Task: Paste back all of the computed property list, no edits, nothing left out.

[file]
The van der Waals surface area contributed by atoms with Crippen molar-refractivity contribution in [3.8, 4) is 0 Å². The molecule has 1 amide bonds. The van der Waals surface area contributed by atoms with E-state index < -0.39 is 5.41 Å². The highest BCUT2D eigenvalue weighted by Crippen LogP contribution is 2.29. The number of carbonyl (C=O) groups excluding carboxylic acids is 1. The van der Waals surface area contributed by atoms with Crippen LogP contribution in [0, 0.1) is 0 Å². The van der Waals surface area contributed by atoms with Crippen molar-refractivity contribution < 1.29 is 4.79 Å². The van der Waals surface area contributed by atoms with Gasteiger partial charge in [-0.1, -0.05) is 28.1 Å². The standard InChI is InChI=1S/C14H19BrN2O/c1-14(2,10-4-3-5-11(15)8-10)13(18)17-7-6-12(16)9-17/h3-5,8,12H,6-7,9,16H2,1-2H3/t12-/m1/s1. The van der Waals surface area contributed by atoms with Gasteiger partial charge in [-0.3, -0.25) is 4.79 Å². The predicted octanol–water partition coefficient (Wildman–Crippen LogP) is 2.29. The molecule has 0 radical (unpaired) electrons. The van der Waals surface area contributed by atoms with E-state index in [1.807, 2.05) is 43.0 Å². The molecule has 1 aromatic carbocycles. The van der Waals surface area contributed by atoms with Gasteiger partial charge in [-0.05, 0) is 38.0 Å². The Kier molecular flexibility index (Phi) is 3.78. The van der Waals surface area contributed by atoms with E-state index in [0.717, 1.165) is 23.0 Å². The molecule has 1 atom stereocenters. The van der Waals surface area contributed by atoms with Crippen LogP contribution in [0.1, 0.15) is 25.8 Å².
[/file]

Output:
The van der Waals surface area contributed by atoms with Crippen molar-refractivity contribution in [3.8, 4) is 0 Å². The molecule has 1 amide bonds. The van der Waals surface area contributed by atoms with E-state index < -0.39 is 5.41 Å². The highest BCUT2D eigenvalue weighted by Crippen LogP contribution is 2.29. The number of carbonyl (C=O) groups excluding carboxylic acids is 1. The van der Waals surface area contributed by atoms with Crippen LogP contribution in [0, 0.1) is 0 Å². The van der Waals surface area contributed by atoms with Crippen molar-refractivity contribution < 1.29 is 4.79 Å². The van der Waals surface area contributed by atoms with Gasteiger partial charge in [-0.1, -0.05) is 28.1 Å². The standard InChI is InChI=1S/C14H19BrN2O/c1-14(2,10-4-3-5-11(15)8-10)13(18)17-7-6-12(16)9-17/h3-5,8,12H,6-7,9,16H2,1-2H3/t12-/m1/s1. The van der Waals surface area contributed by atoms with Gasteiger partial charge in [-0.3, -0.25) is 4.79 Å². The predicted octanol–water partition coefficient (Wildman–Crippen LogP) is 2.29. The molecule has 0 radical (unpaired) electrons. The van der Waals surface area contributed by atoms with E-state index in [1.807, 2.05) is 43.0 Å². The molecule has 1 aromatic carbocycles. The van der Waals surface area contributed by atoms with Gasteiger partial charge in [-0.05, 0) is 38.0 Å². The Kier molecular flexibility index (Phi) is 3.78. The van der Waals surface area contributed by atoms with E-state index in [0.717, 1.165) is 23.0 Å². The molecule has 1 atom stereocenters. The van der Waals surface area contributed by atoms with Crippen LogP contribution in [0.1, 0.15) is 25.8 Å².